7. What memories!! I remember taking film to the drug store or whatever to have the pictures developed and then completely forgot to pick them up!! Never knew what I missed I guess.

    Thanks for the trip down memory lane.

    Peggy Larson
    http://peggylarson.com/10/chronically-disorganized/

  8. Things have changed so much…my father in law is a photographer and he said the camera he uses is so easy anyone can use it.

    Sales Expert

  9. Do you remember the days of Seattle FilmWorks? They would give you a free roll of 35mm film for your camera. Who didn’t like the idea of free film…until you found out that the only place that could develope the film was…Seattle FilmWorks. I forget exactly what it was about their film being 35mm “motion picture” film and they were the only company that had the resources to process it. Those were the days. 🙂

    Yours In Health!

    G.E. Moon II
    http://www.abundanthealthcenter.com/item/Who-Are-You-Choosing-To-Be-57

  10. Hilarious post, it made me feel like I just arrived at Digital Heaven. I can totally relate to the buying the film, taking MONTHS to finish the roll and then, of course, losing the roll before eventually finding it and taking it to be developed.

    http://www.Geneflora.com

  11. Hilarious post, it made me feel like I just arrived at Digital Heaven. I can totally relate to the buying the film, taking MONTHS to finish the roll and then, of course, losing the roll before eventually finding it and taking it to be developed.

  12. Yeah, but now you get to obsess over each picture you take…make everyone stand there over and over to take it again…and then finally give up after everyone yells at you for making them stay for take number 25… So after deleting some of them you end up with 6 pics of the same thing that you’re going to transfer to the computer so you can obsess over it again…never wanting to actually delete any of them when only one seems…well…”just ok”.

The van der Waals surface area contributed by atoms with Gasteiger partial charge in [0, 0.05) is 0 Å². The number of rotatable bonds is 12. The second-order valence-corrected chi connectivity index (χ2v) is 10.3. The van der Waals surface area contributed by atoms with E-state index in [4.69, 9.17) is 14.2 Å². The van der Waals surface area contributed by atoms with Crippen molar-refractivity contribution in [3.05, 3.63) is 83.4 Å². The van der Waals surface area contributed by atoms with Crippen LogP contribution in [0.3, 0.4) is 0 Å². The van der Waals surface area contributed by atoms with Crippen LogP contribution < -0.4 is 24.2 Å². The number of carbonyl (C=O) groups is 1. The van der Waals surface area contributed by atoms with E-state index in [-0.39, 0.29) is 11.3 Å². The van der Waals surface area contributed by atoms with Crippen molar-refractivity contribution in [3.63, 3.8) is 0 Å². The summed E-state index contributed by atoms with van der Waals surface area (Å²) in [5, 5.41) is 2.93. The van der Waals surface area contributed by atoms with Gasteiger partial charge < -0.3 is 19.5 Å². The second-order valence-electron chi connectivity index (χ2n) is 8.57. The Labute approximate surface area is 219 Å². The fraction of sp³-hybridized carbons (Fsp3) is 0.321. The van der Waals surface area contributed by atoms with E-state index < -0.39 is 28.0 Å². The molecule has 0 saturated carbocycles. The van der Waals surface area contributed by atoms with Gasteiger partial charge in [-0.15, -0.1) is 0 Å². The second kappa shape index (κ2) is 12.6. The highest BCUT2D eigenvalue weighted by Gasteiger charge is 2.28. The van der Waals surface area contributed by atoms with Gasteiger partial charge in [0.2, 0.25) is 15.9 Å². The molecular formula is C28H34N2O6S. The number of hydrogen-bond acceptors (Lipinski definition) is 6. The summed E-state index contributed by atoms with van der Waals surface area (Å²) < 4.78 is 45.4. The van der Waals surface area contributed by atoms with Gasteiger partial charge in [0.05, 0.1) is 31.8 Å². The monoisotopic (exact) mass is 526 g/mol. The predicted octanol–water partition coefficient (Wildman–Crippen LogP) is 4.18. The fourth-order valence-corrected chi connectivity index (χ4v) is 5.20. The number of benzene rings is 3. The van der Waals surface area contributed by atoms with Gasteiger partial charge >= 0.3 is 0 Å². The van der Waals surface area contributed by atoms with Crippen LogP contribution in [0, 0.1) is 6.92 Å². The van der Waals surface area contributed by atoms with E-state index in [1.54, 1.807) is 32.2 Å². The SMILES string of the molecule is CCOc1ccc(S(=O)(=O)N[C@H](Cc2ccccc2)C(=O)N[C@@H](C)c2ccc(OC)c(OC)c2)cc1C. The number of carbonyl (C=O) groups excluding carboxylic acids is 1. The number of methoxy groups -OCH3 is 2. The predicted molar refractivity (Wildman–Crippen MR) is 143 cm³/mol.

I think I miss the old days…

    Jen B
    Personalized Empowerment – It’s Time

  13. Hi Dewayne,

    I love the break through that digital photography has given us. Storing them. Editing them. Still, when I want really GREAT photos, when they are important, I go to a professional photographer!

    Happy Dating and Relationships,

    April Braswell
    Dating Profile Writer
    http://aprilbraswell.com/blog/the-top-10-online-dating-profile-photo-disasters-for-single-dates-to-avoid.htm

  14. DeWayne, Question. The digital technology has really given the amateur pictures they’d never have gotten 20 years ago. But what about you? How has the technology helped the pro? (No need to answer here, I’d love to see the blog post!)
    Kevin Hogan

  15. This was a great post. I just found one of those cameras! I only remember one photo I took on it. And I am sure that there will be a lot of shots I have no idea what I was trying to capture. 🙂

    My favorite thing about digital is being able to delete stuff right after you take it.

    Michael

  16. AMEN, AMEN, AMEN! – definitely a big thing that technology got right!

  17. Great post Dewayne!
    OMGosh, this post reminded me of when my now husband of 21 years and I were just married and we had about 6 rolls of undeveloped film that I found in our junk drawer and knew that our Christmas pictures in the mix somewhere so I got doubles…fast forward 3 days for developing and the first picture I look at is one of my husband hugging a girl that I went to high school with that I didn’t even know he knew. To make matters worse we had doubles of him and her!(LOL now) Boy did we have some things to talk about. Obviously we worked past this…now married 21 years next month. Thanks for the post!!!
    Blessings,
    Jennifer Bishop
    (Chris Bishop’s mom)